I was listening to Melissa Etheridge and Joan Osborne's duet of Bring Me Some Water recently and the wacky thought, "This would make a cool song to play at a wake!" popped into my head.
I decided to post that on my Facebook page and invited others to suggest songs that they would want at a wake (either their own or someone else's).
The responses were broad and interesting:

Sara, a 40 yr old cellist wrote, "I want the song, "Who Wants to Live Forever?" from the movie "Highlander" at my funeral.
Seriously, I played the Bach "Air on a G String" at a funeral and it was lovely. I've also always wanted "Por Una Cabeza" (it was in "True Lies", "Scent of a Woman", and one other movie...) at my funeral. It's a tango arrangement my string quartet has and I still love it every time I play it. Oh, one more - "Ashokan Farewell", I think it was used in a Civil War series that was on TV. It brings tears to my eyes to this day. (Do you want tears? I do...)"

Bob, a 45 yr old liberal heathen chemist wrote, "Hah! I've already thought about this! Oingo Boingo: No One Lives Forever and Goodbye, Goodbye. Janet Jackson: Together Again. Depeche Mode: Enjoy the Silence."

Melinda, a 40 yr old homeschooling mom and Cha-Cha Guide wrote,
"Upbeat: Annie Lennox - Little Bird
Dark & twisted (but oh so much fun!): Rob Zombie - Living Dead Girl
Sad & depressing: Mad World - Gary Jules"

Elizabeth, 18 yr old student and Target slave wrote, "Some Bone Thugs-n-Harmony. Zombie - Cranberries. Everybody Dance Now.. by I don't know who."

Dana, 38 yr old mom and nurse wrote, "Blue Oyster Cult's Don't Fear the Reaper, Rush's Fly By Night, BOC's Burning For You, Golden Earring's Twilight Zone, Rob Zombie's Dragula!!! and for fun, Enter the Haggis- Donald, Where's Your Troosers. That's fit for any wake!"

Paige and Arden, 13 and 12 yr old homeschooled teens wrote, "Ding Dong, the Witch is Dead, from Wizard of Oz. Ha-Ha You're Dead, by Green Day. Highway to Hell, by AC/DC. Simple, by Katy Perry. Eleanor Rigby, by the Beatles."

Ron, 42 yr old project manager wrote, "Anthem, by Rush."

...Which is actually appropriate, because I always told him the only way he could play Geddy Lee's screechy voice around me was over my dead body.

Unnatural Selection

As a Doula and childbirth educator, one of my beliefs is that pregnancy is a natural state of being, and not a medical condition.

I tell women, "Your body already knows how to do this. Your job is to support it with plenty of good food, clean water, and exercise."

I tell women that nature designed their bodies for pregnancy, birth, and breastfeeding.

I explain to them that they come from a long line of birthing women; their mothers, grandmothers, great-grandmothers, etc all had what it took to grow and birth a baby (or twelve).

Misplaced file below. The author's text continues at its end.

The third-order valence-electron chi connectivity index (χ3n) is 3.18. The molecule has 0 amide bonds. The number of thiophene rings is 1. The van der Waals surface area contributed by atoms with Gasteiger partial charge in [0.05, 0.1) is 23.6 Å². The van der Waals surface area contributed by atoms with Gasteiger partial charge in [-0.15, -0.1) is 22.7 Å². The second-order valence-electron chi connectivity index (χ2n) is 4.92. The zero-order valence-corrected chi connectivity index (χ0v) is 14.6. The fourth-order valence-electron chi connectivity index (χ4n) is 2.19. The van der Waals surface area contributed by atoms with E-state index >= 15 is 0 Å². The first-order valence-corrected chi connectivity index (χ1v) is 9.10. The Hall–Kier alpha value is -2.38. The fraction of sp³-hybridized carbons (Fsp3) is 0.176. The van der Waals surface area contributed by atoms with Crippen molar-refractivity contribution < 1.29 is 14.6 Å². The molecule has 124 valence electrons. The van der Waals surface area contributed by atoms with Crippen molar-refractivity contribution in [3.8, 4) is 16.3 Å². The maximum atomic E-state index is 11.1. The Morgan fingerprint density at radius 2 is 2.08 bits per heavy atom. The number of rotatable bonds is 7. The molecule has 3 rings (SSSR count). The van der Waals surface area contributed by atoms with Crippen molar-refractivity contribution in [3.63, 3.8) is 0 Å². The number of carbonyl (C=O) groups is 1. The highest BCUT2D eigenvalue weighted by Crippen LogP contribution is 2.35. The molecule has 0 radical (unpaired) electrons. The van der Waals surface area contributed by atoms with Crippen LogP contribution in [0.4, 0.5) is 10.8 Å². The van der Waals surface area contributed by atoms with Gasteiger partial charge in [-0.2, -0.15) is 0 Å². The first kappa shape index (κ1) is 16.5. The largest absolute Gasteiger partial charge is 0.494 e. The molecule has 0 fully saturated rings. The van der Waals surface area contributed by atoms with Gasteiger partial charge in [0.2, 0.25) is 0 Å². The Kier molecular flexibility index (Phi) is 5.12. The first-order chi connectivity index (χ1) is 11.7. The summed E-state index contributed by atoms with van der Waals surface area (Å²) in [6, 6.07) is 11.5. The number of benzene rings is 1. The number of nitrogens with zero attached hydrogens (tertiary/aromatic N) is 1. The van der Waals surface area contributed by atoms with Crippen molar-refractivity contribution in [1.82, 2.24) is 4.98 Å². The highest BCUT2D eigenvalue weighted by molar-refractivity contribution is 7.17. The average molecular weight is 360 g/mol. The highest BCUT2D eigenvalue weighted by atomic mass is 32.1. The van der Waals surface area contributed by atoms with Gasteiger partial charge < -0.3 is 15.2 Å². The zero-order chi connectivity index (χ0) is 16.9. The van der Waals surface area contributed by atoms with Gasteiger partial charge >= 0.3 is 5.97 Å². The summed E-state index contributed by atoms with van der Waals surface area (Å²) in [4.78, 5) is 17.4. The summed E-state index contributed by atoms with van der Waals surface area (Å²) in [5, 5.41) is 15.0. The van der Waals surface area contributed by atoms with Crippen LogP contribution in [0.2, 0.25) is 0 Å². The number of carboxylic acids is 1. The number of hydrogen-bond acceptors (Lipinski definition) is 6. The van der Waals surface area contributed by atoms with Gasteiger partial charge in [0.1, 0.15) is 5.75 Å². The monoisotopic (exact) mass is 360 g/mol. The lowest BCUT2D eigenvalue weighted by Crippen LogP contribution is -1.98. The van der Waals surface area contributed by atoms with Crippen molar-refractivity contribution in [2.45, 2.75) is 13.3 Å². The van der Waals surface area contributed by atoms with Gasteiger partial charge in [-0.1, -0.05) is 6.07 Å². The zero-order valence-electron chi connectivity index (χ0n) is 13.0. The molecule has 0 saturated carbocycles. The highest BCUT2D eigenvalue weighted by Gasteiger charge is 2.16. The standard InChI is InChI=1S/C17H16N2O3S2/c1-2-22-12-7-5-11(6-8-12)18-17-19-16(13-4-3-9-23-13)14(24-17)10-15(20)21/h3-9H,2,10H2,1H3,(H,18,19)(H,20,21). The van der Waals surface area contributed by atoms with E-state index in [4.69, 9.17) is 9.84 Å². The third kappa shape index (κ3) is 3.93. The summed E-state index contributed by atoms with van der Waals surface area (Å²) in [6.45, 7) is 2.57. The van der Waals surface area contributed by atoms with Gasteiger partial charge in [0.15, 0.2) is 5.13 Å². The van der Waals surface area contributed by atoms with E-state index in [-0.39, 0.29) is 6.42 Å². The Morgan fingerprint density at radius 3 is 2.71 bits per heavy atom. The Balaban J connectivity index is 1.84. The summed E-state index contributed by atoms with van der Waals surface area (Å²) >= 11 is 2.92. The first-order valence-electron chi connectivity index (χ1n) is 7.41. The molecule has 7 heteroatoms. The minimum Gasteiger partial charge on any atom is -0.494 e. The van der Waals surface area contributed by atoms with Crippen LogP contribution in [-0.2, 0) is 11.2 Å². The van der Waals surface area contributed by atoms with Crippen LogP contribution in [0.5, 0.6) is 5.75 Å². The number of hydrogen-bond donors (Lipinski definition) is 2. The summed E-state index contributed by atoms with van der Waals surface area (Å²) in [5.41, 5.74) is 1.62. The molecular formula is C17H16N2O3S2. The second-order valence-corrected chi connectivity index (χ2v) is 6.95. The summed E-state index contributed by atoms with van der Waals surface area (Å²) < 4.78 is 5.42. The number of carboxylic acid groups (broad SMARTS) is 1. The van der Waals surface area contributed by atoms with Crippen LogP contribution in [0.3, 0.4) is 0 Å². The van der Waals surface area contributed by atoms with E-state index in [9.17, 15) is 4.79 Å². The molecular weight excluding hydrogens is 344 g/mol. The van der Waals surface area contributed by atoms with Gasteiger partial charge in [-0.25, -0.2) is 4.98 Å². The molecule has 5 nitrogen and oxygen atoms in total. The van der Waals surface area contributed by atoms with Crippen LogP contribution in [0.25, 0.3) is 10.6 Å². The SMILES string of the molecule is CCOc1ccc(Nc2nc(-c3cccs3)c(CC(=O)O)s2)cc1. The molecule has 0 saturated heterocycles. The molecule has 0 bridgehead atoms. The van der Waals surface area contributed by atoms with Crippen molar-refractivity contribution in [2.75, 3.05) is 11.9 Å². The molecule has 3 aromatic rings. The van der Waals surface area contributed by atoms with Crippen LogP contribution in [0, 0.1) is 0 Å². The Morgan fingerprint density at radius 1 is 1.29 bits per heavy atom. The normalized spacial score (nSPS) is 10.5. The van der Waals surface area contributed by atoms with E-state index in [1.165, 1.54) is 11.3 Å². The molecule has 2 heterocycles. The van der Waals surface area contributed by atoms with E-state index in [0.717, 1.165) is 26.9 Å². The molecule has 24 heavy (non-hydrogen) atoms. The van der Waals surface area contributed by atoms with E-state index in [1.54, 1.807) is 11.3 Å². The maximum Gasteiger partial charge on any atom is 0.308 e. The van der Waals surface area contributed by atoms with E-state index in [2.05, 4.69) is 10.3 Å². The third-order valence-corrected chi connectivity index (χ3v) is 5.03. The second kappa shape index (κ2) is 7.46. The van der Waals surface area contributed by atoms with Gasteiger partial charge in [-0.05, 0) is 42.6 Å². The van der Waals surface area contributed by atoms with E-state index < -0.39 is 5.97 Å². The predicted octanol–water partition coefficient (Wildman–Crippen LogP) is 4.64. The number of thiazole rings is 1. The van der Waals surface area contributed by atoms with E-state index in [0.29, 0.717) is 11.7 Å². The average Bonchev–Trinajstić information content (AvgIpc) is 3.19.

In the past, if a woman had diabetes, a heart condition, mental retardation, skeletal deformity, her father had hemophilia, or what-have-you, midwives and doctors understood the risks and advised these women to not have children.
This advice, when followed, had two-fold benefits; it protected the woman from dying during pregnancy / birth, and it prevented a second generation of people with these types of health problems.

Not so, today.
Through modern medicine, practically any woman can have a baby!
With drugs, c-sections, and micro-management, women who previously could not (or who would have been advised to not) have babies are having them.

In addition, women who have had babies with severe genetic defects are rarely discouraged from having more. Medicine will just fix those kids, too!

What that means for me is that a woman with very poorly-controlled diabetes gets pregnant and wants a homebirth.
"But, my body was designed to do this. It will be fine!" she chirps.

If I refuse to attend her birth, and she cannot find a midwife willing to work with her, she may attempt an unassisted birth, without any skilled attendants, possibly with a disastrous outcome.

The woman who lost her mother and an aunt to breast cancer and battled it herself along-side her sister is thrilled to learn the chemo did not make her sterile. She is expecting a little girl in June.

A woman who has three children, all with moderate-to-severe genetic 'challenges' proudly shows off her pregnant belly.

A woman whose first two children are plagued with such severe food allergies to wheat, eggs, dairy, peanuts, and several fruits that they cannot eat any outside food (lest they go into anaphylactic shock), and have to have each meal specially prepared for them, squeals with delight that they finally conceived number three.